Last week Genny and I took the LL Bean “Introduction to Safety and Shooting” course to brush up on our handling of firearms, since neither of us shoots recreationally. We shot at clay discs being hurled from various directions and were not particularly adept at the task at hand. Judging from our efforts, the wildlife at Cape Sheridan, especially the winged kind, have little to worry about! We have no intention of doing any hunting – our firearms are required in the event we encounter serious polar bear problems. Robert E. Peary accompanied us to the shooting range in Freeport and by all appearances enjoyed the afternoon outing.

Peary reading LL Bean's shooting range rules

Peary after an afternoon of shooting shotguns at the LL Bean range

The experience brought to mind two Arctic explorers, Josephine Peary and Louise Boyd, who were quite familiar with firearms. On the 1891 expedition, when Josephine spent a year in Northwest Greenland, she carried a 38-caliber Colt revolver and a 12-gauge shotgun. The shotgun was passed down in the family and is now housed at the Maine Women Writers Collection.

Josephine's shotgun, now at the MWWC at the University of New England

Louise Boyd, a most fascinating and little known Arctic explorer, was a wealthy Californian who self-funded seven Arctic expeditions. She photographed and filmed the region, carried out top-secret geomagnetic studies for the US Government during WWII, participated in the search for the lost explorer Roald Amundsen, and hunted big game. Her favorite animal was the polar bear. Ironically, she showed her respect by shooting dozens of them and having their skins sent to her San Rafael, California home, part of which is now the Marin History Museum.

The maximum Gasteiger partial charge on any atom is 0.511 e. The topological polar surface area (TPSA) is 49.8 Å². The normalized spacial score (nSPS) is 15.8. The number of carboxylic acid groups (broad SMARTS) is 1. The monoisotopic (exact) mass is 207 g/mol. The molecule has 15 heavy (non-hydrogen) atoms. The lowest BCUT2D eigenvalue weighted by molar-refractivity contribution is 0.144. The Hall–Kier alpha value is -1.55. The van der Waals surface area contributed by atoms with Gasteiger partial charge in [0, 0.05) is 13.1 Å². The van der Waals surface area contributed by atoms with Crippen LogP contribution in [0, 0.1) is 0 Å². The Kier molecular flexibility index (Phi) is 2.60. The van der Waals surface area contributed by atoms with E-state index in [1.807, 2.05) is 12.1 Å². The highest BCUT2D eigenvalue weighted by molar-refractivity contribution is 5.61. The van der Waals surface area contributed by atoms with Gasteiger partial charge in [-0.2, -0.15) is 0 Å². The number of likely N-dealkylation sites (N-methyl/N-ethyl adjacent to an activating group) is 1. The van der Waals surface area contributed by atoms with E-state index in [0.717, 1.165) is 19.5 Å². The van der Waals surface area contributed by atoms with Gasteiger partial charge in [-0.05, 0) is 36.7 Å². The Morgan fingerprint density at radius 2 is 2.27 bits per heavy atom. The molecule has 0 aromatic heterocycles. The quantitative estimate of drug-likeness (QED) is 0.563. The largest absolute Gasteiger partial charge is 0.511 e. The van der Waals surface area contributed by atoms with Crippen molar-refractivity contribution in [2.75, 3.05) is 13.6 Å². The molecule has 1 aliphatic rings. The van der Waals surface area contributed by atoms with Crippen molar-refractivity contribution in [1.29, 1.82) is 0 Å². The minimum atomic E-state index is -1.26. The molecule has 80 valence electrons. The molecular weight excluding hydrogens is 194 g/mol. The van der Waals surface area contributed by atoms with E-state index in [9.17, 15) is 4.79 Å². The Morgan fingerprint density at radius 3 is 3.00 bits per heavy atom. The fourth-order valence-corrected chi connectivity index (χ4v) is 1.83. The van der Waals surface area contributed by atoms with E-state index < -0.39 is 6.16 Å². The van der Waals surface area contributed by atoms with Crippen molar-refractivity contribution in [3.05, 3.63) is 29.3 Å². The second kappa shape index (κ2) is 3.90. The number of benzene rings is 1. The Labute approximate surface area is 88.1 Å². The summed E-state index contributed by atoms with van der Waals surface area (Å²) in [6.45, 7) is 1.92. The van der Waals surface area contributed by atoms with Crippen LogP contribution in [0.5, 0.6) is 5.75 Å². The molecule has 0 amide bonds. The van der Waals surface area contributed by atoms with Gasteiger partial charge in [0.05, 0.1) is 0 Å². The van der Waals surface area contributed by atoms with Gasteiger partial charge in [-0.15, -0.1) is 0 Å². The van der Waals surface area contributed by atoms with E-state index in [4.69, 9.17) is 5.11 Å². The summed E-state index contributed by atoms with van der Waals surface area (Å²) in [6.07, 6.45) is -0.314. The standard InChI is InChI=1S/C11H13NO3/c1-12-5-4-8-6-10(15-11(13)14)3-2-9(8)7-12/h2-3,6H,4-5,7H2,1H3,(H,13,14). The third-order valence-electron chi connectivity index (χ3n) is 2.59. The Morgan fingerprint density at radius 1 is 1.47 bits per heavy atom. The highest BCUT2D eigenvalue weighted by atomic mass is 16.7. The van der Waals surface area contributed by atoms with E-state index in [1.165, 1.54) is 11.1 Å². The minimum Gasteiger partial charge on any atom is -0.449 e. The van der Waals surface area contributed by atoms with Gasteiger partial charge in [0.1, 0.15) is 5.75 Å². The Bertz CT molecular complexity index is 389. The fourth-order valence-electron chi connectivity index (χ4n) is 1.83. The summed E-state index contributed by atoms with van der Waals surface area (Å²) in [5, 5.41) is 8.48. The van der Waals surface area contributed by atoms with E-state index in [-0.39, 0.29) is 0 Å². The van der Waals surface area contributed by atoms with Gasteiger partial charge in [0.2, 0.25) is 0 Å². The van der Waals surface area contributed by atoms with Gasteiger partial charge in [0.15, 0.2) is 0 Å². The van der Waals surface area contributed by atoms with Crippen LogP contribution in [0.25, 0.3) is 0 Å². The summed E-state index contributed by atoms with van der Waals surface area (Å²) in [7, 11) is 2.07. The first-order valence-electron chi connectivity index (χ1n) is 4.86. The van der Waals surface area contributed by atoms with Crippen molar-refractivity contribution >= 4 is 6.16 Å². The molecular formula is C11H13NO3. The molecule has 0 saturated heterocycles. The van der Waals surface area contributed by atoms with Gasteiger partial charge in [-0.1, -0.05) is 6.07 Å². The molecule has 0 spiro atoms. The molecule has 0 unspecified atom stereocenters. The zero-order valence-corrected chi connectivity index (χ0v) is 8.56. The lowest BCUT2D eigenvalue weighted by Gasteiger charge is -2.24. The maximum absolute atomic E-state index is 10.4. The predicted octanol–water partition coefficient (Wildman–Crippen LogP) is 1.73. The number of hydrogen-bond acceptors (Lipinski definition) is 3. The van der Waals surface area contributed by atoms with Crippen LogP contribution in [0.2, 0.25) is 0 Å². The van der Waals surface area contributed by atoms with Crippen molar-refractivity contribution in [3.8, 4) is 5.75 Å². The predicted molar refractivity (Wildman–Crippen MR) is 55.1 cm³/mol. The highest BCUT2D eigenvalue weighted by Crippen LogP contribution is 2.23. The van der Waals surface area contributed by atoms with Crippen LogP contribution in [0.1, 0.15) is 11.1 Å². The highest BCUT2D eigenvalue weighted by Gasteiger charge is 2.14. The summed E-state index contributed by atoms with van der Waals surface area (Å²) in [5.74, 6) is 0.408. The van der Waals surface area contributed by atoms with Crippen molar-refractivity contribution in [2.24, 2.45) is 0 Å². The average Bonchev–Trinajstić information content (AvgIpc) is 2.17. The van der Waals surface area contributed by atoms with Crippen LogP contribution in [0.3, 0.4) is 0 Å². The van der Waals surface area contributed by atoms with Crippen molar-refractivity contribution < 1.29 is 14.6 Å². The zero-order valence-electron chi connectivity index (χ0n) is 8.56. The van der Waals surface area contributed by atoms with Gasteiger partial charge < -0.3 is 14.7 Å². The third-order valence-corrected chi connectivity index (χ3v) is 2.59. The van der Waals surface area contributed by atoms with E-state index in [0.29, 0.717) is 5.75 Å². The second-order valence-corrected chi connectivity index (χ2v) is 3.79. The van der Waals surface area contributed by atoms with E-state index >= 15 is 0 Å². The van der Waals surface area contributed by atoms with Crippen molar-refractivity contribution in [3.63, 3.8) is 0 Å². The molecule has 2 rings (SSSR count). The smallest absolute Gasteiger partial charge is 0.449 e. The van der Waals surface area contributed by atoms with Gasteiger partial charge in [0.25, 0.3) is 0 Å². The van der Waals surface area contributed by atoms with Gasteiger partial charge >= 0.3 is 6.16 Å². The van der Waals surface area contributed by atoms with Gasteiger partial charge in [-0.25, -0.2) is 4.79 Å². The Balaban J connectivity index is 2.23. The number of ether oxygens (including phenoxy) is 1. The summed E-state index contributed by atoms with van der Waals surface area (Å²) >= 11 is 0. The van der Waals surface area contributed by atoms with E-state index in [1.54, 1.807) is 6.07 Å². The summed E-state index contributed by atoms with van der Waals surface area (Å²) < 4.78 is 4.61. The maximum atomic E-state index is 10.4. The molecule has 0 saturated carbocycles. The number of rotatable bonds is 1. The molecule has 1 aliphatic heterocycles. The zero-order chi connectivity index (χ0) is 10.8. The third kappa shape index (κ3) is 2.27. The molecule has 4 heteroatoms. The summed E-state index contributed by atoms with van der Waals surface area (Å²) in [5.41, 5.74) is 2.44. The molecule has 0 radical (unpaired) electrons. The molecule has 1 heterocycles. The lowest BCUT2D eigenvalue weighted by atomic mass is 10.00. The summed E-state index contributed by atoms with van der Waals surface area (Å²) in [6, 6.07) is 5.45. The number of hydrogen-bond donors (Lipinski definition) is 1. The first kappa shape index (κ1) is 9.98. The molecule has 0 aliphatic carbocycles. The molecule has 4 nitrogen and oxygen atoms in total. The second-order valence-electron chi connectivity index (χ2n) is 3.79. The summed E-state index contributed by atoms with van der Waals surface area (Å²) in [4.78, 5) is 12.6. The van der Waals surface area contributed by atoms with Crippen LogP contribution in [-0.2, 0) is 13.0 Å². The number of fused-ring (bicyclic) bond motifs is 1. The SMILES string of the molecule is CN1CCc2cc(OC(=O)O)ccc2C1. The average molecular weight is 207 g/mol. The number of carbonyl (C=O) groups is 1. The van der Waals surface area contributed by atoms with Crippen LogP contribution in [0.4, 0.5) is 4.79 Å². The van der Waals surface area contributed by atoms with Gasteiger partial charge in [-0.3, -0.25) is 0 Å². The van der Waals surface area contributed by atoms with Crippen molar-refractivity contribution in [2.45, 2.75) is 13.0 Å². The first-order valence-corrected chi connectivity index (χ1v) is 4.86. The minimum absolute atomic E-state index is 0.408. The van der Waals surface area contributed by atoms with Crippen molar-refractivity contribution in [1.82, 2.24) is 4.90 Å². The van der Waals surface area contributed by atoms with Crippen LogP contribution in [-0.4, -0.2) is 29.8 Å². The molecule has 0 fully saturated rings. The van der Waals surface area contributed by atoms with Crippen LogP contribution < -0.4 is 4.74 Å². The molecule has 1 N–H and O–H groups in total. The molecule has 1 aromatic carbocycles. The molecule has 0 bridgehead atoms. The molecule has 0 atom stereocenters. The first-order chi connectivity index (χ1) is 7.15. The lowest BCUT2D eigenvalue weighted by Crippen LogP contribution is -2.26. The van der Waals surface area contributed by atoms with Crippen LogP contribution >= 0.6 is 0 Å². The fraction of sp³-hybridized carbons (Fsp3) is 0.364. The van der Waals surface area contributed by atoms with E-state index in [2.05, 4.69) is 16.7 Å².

An incident on Peary’s 1908-09 North Pole expedition reminds us that gun safety is of paramount importance, as accidents due to inattention can happen at any time. Near the conclusion of the voyage Donald MacMillan was nearly killed while in his bunk on the Roosevelt by a bullet discharged from a .40-82 Winchester rifle. He had been hunting and returned the loaded rifle to Peary. The next day Chief Engineer George Wardwell volunteered to remove the cartridges and clean the firearm. In his book, How Peary Reached the Pole, MacMillan describes what happen next:

Standing at the messroom table with the rifle upside down, and lever up, he [Wardwell] began to pump the cartridges out of the chamber. Evidently his finger caught the trigger as he closed the lever, and with a bang the bullet was gone!

It passed through a partition, over the head of a sleeping mate, through another partition, and burst through the wood within a few inches of my eye, ripped through my arm between the ulna and radius, came out at the very middle of the wrist, entered my shoulder just above the collar bone, came our through my back, clipped off the side of one finger, passed across the room, dented the wall, and dropped to the floor!

Dr. Godsell tended to MacMillan, who was up and about in a few days. In his journal a clearly upset Wardwell describes the August 11, 1909 incident and in subsequent entries takes note of MacMillan’s steady recuperation. MacMillan kept the errant bullet, now in the Arctic Museum collection.

Bullet that went through MacMillan five times

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